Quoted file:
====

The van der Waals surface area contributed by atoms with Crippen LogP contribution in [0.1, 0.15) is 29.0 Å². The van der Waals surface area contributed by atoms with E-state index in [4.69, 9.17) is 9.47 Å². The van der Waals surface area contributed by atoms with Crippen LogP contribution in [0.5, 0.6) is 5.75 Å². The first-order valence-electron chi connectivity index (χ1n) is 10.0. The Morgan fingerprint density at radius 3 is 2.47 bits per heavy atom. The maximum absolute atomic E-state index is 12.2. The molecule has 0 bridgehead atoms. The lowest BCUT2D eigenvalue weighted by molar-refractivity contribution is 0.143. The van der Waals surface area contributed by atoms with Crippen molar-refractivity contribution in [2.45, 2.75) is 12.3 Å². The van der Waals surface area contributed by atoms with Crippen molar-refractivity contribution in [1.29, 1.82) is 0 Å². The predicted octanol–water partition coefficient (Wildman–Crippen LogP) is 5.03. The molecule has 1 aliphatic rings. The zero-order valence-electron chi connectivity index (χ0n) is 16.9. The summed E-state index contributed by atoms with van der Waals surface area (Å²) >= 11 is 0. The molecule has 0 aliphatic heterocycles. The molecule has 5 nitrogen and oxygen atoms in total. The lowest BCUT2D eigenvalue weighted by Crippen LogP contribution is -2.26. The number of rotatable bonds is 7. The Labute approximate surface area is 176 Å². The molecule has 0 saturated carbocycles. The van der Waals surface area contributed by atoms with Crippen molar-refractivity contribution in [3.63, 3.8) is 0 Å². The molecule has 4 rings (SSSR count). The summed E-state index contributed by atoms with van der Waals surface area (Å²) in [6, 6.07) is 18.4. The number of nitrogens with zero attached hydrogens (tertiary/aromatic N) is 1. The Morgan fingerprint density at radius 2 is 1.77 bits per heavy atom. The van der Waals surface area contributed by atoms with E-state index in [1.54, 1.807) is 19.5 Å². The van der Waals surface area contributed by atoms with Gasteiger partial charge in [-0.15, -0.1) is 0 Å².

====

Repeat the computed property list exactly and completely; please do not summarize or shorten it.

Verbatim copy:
The van der Waals surface area contributed by atoms with Crippen LogP contribution in [0.1, 0.15) is 29.0 Å². The van der Waals surface area contributed by atoms with E-state index in [4.69, 9.17) is 9.47 Å². The van der Waals surface area contributed by atoms with Crippen LogP contribution in [0.5, 0.6) is 5.75 Å². The first-order valence-electron chi connectivity index (χ1n) is 10.0. The Morgan fingerprint density at radius 3 is 2.47 bits per heavy atom. The maximum absolute atomic E-state index is 12.2. The molecule has 0 bridgehead atoms. The lowest BCUT2D eigenvalue weighted by molar-refractivity contribution is 0.143. The van der Waals surface area contributed by atoms with Crippen molar-refractivity contribution in [2.45, 2.75) is 12.3 Å². The van der Waals surface area contributed by atoms with Crippen molar-refractivity contribution in [1.29, 1.82) is 0 Å². The predicted octanol–water partition coefficient (Wildman–Crippen LogP) is 5.03. The molecule has 1 aliphatic rings. The zero-order valence-electron chi connectivity index (χ0n) is 16.9. The summed E-state index contributed by atoms with van der Waals surface area (Å²) >= 11 is 0. The molecule has 0 aliphatic heterocycles. The molecule has 5 nitrogen and oxygen atoms in total. The lowest BCUT2D eigenvalue weighted by Crippen LogP contribution is -2.26. The number of rotatable bonds is 7. The Labute approximate surface area is 176 Å². The molecule has 0 saturated carbocycles. The van der Waals surface area contributed by atoms with Crippen molar-refractivity contribution in [3.63, 3.8) is 0 Å². The molecule has 4 rings (SSSR count). The summed E-state index contributed by atoms with van der Waals surface area (Å²) in [6, 6.07) is 18.4. The number of nitrogens with zero attached hydrogens (tertiary/aromatic N) is 1. The Morgan fingerprint density at radius 2 is 1.77 bits per heavy atom. The van der Waals surface area contributed by atoms with E-state index in [1.54, 1.807) is 19.5 Å². The van der Waals surface area contributed by atoms with Gasteiger partial charge in [-0.15, -0.1) is 0 Å².